This year, with the new Common Core Standards, juniors took the SBAC to test it out. Unlike the STAR test we were so accustomed to, the SBAC presented a whole new format and was done completely through Chromebooks.
The test required students to log into an application on the Chromebook with IDs provided by the teachers. Each student had to be admitted into the test by the teacher and we found ourselves with many technical difficulties, including saving our progress on the test and submitting the test itself. While the program used to administer the test was easy to use, the content was extremely different.
The content for the English part was more relatable than anything the STAR test ever presented. The passages from the STAR test I felt were always super random topics, but the SBAC presented topics I had discussed in my US history class and my psychology class. This made them a lot easier to work with.
I felt an improvement with the level of thinking in the English section of the SBAC when compared to the STAR. The SBAC was shorter than the STAR test, only 27 questions. Some of these questions were longer than any the STAR presented, but overall, I felt these questions were better.
However, I cannot say the same for the math section of the SBAC. While the math section of this test was only six questions, I felt utterly confused when reading my tasks. The way the content was presented was confusing but the biggest problem I had was making calculations on a computer screen. There was no paper or pencil for me to keep track of my work, a limitation which I had a hard time with. After so many years of having booklets to write in and being able to show work, using the computer just threw me off. I wasn’t able to see the steps I had taken to get my answer and I feel that it left a lot of room for mistakes since I didn’t have a visual of my work. The program the test is taken on provides a calculator and that is what is to be used, but I believe that calculations and the steps taken to compute a problem are more efficiently done on paper. The questions in the math section required critical thinking about how to solve problems and apply them to real life situations, which was an improvement.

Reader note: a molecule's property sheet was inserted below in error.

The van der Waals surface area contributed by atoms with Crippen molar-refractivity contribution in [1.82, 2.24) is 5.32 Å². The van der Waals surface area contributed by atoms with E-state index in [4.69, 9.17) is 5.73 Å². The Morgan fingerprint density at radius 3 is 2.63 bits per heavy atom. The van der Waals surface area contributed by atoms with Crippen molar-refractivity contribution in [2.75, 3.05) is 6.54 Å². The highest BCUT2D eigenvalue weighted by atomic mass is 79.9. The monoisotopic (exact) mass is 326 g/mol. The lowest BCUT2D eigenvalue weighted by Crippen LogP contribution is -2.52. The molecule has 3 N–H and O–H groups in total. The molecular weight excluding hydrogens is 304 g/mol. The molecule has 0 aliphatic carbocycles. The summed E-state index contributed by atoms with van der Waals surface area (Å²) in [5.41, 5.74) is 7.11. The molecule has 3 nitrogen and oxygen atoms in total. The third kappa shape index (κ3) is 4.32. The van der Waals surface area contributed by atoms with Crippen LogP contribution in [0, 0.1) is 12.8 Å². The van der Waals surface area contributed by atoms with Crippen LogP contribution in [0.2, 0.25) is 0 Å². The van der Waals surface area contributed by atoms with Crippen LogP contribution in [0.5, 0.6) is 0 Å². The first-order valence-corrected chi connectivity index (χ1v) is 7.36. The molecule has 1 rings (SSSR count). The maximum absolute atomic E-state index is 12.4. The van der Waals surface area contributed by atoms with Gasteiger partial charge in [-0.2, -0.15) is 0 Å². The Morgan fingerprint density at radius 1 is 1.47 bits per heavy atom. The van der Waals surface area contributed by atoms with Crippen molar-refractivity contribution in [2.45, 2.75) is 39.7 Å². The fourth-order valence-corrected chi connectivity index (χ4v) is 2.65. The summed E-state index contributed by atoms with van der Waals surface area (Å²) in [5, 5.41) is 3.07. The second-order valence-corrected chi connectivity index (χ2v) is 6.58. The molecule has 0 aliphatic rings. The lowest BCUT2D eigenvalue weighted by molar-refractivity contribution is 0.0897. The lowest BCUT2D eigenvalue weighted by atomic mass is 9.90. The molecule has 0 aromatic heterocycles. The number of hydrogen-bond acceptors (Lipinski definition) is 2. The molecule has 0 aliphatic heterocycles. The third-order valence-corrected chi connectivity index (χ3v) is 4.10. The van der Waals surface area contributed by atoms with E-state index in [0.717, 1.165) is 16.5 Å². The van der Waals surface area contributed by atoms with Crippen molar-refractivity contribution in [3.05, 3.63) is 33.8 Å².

Overall I feel the SBAC is a better test, but the formatting has a long way to go. There needs to be accommodations to those who prefer writing their thought process out to help students feel confident with their performance. The SBAC is a work in progress, and I am sure that with trial and error the test will soon be perfected to meet the needs of students and assure that the assessment of the student is reasonable and fair.